Imperial-Time-Order: the “People” and the “Empire” in Historical Plays in Mao's China
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Speaker: Kun Qian
Is Mao’s China a nation state or an empire? Can an “empire mentality” be contained within the framework of nation state? This talk will examine the historical plays produced during the Maoist time in general, and Guo Moruo’s Cai Wenji (1959) in particular, to discuss the temporal structure working in and out of these historical plays. Taking Guo’s theory of “virtual focus” (seeking similarity at the expense of historical facts) as a point of departure, Qian suggests that the “virtual focus” is the juncture between history and reality that confirms a deeply-rooted historical way of thinking, defined as “imperial-time-order,” one that takes unification as normal and morality as the ultimate standard to judge a regime in history. In this regard, not only is history borrowed to mirror reality from the present’s perspective, but history also speaks to the present and is conducive to the construction of the “People” and the unified, multi-ethnic, modern Chinese “Nation.”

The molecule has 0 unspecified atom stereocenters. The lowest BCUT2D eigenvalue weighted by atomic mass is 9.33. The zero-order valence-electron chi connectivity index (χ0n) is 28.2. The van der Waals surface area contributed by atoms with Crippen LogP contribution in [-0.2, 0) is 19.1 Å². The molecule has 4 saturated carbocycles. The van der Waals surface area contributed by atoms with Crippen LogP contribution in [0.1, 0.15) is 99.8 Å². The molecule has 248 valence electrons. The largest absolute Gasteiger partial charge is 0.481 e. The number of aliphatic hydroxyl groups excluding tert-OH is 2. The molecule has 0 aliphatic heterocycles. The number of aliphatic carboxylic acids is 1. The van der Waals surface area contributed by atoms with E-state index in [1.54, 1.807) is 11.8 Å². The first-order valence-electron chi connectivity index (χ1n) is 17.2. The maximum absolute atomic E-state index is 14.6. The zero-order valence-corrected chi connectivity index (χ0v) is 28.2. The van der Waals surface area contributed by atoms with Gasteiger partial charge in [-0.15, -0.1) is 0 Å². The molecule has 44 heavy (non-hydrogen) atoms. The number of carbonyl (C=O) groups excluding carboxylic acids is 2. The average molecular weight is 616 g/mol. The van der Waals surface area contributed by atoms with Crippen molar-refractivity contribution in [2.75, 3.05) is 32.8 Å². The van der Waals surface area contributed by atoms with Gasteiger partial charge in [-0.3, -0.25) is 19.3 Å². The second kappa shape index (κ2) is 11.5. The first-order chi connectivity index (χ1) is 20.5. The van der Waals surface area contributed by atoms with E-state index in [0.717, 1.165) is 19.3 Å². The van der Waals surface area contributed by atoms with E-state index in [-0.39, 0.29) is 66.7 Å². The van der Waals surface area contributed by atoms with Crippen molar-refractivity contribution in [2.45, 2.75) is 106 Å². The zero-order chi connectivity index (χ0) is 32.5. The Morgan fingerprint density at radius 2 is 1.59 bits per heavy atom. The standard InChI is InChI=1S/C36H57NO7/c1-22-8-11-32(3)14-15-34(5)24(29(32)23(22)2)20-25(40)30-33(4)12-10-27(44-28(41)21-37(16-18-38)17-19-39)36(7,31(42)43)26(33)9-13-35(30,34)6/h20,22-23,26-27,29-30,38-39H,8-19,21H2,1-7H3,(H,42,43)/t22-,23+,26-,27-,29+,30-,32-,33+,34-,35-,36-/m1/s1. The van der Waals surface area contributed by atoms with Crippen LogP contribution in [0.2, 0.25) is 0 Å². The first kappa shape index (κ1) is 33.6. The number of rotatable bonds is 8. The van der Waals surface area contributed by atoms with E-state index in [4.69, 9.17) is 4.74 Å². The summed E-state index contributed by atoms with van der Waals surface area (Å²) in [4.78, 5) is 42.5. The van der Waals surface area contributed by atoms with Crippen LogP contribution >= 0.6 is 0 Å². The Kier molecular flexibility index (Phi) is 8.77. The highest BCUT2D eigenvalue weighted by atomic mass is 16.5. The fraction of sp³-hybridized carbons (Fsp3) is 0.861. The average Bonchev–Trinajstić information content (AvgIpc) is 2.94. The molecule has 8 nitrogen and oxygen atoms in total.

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About the speaker:
Kun Qian is Associate Professor of Modern Chinese Literature and Film at the University of Pittsburgh. She holds a Ph.D degree in East Asian Literature from Cornell University, with a background of studying Economics and Finance at Peking University and Cornell University. She is the author of Imperial-Time-Order: Literature, Intellectual History, and China’s Road to Empire (Brill, 2016). Her current research deals with the relationship between literature and economic thought in modern China.